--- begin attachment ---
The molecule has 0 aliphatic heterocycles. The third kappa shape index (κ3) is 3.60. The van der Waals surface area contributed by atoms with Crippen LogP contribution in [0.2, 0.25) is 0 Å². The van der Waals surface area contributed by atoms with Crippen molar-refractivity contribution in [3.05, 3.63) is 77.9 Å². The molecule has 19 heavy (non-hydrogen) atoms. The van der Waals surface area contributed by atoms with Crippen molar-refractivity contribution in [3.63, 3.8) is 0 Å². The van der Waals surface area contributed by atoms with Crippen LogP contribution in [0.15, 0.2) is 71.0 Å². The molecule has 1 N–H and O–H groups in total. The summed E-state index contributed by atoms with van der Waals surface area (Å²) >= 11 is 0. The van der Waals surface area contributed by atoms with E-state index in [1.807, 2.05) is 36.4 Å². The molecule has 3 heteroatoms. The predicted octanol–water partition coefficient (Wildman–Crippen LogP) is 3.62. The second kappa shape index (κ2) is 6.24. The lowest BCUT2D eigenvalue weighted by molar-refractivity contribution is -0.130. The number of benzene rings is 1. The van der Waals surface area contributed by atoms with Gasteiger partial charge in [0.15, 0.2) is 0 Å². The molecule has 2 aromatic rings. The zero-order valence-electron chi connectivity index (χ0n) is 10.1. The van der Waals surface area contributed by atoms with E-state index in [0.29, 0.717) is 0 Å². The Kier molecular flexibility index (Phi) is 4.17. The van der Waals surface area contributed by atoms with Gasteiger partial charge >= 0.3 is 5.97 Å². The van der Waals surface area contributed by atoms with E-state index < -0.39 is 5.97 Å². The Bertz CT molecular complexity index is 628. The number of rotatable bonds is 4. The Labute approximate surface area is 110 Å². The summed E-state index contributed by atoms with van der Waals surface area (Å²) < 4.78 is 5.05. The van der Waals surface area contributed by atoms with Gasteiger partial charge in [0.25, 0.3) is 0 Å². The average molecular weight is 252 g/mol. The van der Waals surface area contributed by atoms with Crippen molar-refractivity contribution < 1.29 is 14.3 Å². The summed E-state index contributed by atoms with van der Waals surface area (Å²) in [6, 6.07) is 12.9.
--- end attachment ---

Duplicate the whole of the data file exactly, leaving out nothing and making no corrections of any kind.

The molecule has 0 aliphatic heterocycles. The third kappa shape index (κ3) is 3.60. The van der Waals surface area contributed by atoms with Crippen LogP contribution in [0.2, 0.25) is 0 Å². The van der Waals surface area contributed by atoms with Crippen molar-refractivity contribution in [3.05, 3.63) is 77.9 Å². The molecule has 19 heavy (non-hydrogen) atoms. The van der Waals surface area contributed by atoms with Crippen molar-refractivity contribution in [3.63, 3.8) is 0 Å². The van der Waals surface area contributed by atoms with Crippen LogP contribution in [0.15, 0.2) is 71.0 Å². The molecule has 1 N–H and O–H groups in total. The summed E-state index contributed by atoms with van der Waals surface area (Å²) >= 11 is 0. The van der Waals surface area contributed by atoms with E-state index in [1.807, 2.05) is 36.4 Å². The molecule has 3 heteroatoms. The predicted octanol–water partition coefficient (Wildman–Crippen LogP) is 3.62. The second kappa shape index (κ2) is 6.24. The lowest BCUT2D eigenvalue weighted by molar-refractivity contribution is -0.130. The number of benzene rings is 1. The van der Waals surface area contributed by atoms with Gasteiger partial charge in [0.15, 0.2) is 0 Å². The molecule has 2 aromatic rings. The zero-order valence-electron chi connectivity index (χ0n) is 10.1. The van der Waals surface area contributed by atoms with E-state index in [0.29, 0.717) is 0 Å². The Kier molecular flexibility index (Phi) is 4.17. The van der Waals surface area contributed by atoms with Gasteiger partial charge >= 0.3 is 5.97 Å². The van der Waals surface area contributed by atoms with E-state index < -0.39 is 5.97 Å². The Bertz CT molecular complexity index is 628. The number of rotatable bonds is 4. The Labute approximate surface area is 110 Å². The summed E-state index contributed by atoms with van der Waals surface area (Å²) < 4.78 is 5.05. The van der Waals surface area contributed by atoms with Gasteiger partial charge in [0.25, 0.3) is 0 Å². The average molecular weight is 252 g/mol. The van der Waals surface area contributed by atoms with Crippen molar-refractivity contribution < 1.29 is 14.3 Å². The summed E-state index contributed by atoms with van der Waals surface area (Å²) in [6, 6.07) is 12.9.